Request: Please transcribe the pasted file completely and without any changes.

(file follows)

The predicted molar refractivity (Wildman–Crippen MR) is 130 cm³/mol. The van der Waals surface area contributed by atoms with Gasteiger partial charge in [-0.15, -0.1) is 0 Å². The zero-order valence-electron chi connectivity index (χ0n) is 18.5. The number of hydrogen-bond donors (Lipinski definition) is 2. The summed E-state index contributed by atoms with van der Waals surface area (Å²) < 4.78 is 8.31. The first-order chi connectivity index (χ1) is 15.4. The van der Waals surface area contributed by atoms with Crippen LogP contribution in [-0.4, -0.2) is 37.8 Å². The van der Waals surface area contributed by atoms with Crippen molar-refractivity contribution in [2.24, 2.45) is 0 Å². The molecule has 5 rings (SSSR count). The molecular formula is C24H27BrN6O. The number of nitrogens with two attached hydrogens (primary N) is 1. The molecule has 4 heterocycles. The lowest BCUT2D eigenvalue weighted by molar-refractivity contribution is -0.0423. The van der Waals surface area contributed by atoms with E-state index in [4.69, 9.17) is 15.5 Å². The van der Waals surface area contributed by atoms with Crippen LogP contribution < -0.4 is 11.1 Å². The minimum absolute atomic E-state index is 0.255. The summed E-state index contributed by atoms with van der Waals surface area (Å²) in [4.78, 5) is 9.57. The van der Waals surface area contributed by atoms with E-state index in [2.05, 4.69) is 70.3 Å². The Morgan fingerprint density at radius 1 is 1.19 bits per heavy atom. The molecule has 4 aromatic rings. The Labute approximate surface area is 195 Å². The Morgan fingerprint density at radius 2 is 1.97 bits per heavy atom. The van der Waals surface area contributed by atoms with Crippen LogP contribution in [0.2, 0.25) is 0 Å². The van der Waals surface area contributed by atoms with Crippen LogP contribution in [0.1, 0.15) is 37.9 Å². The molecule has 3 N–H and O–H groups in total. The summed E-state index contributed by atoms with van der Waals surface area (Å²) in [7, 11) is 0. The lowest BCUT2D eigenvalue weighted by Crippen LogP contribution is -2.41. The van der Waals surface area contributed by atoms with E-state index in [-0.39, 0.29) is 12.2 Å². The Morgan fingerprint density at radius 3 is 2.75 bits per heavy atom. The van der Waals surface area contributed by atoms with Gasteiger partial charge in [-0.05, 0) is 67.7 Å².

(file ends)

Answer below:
The predicted molar refractivity (Wildman–Crippen MR) is 130 cm³/mol. The van der Waals surface area contributed by atoms with Gasteiger partial charge in [-0.15, -0.1) is 0 Å². The zero-order valence-electron chi connectivity index (χ0n) is 18.5. The number of hydrogen-bond donors (Lipinski definition) is 2. The summed E-state index contributed by atoms with van der Waals surface area (Å²) < 4.78 is 8.31. The first-order chi connectivity index (χ1) is 15.4. The van der Waals surface area contributed by atoms with Crippen LogP contribution in [-0.4, -0.2) is 37.8 Å². The van der Waals surface area contributed by atoms with Crippen molar-refractivity contribution in [2.24, 2.45) is 0 Å². The molecule has 5 rings (SSSR count). The molecular formula is C24H27BrN6O. The number of nitrogens with two attached hydrogens (primary N) is 1. The molecule has 4 heterocycles. The lowest BCUT2D eigenvalue weighted by molar-refractivity contribution is -0.0423. The van der Waals surface area contributed by atoms with E-state index in [4.69, 9.17) is 15.5 Å². The van der Waals surface area contributed by atoms with Crippen LogP contribution < -0.4 is 11.1 Å². The minimum absolute atomic E-state index is 0.255. The summed E-state index contributed by atoms with van der Waals surface area (Å²) in [4.78, 5) is 9.57. The van der Waals surface area contributed by atoms with E-state index in [2.05, 4.69) is 70.3 Å². The Morgan fingerprint density at radius 1 is 1.19 bits per heavy atom. The molecule has 4 aromatic rings. The Labute approximate surface area is 195 Å². The Morgan fingerprint density at radius 2 is 1.97 bits per heavy atom. The van der Waals surface area contributed by atoms with Crippen LogP contribution in [0.2, 0.25) is 0 Å². The van der Waals surface area contributed by atoms with Crippen LogP contribution in [0.1, 0.15) is 37.9 Å². The molecule has 3 N–H and O–H groups in total. The summed E-state index contributed by atoms with van der Waals surface area (Å²) in [7, 11) is 0. The lowest BCUT2D eigenvalue weighted by Crippen LogP contribution is -2.41. The van der Waals surface area contributed by atoms with E-state index in [-0.39, 0.29) is 12.2 Å². The Morgan fingerprint density at radius 3 is 2.75 bits per heavy atom. The van der Waals surface area contributed by atoms with Gasteiger partial charge in [-0.05, 0) is 67.7 Å².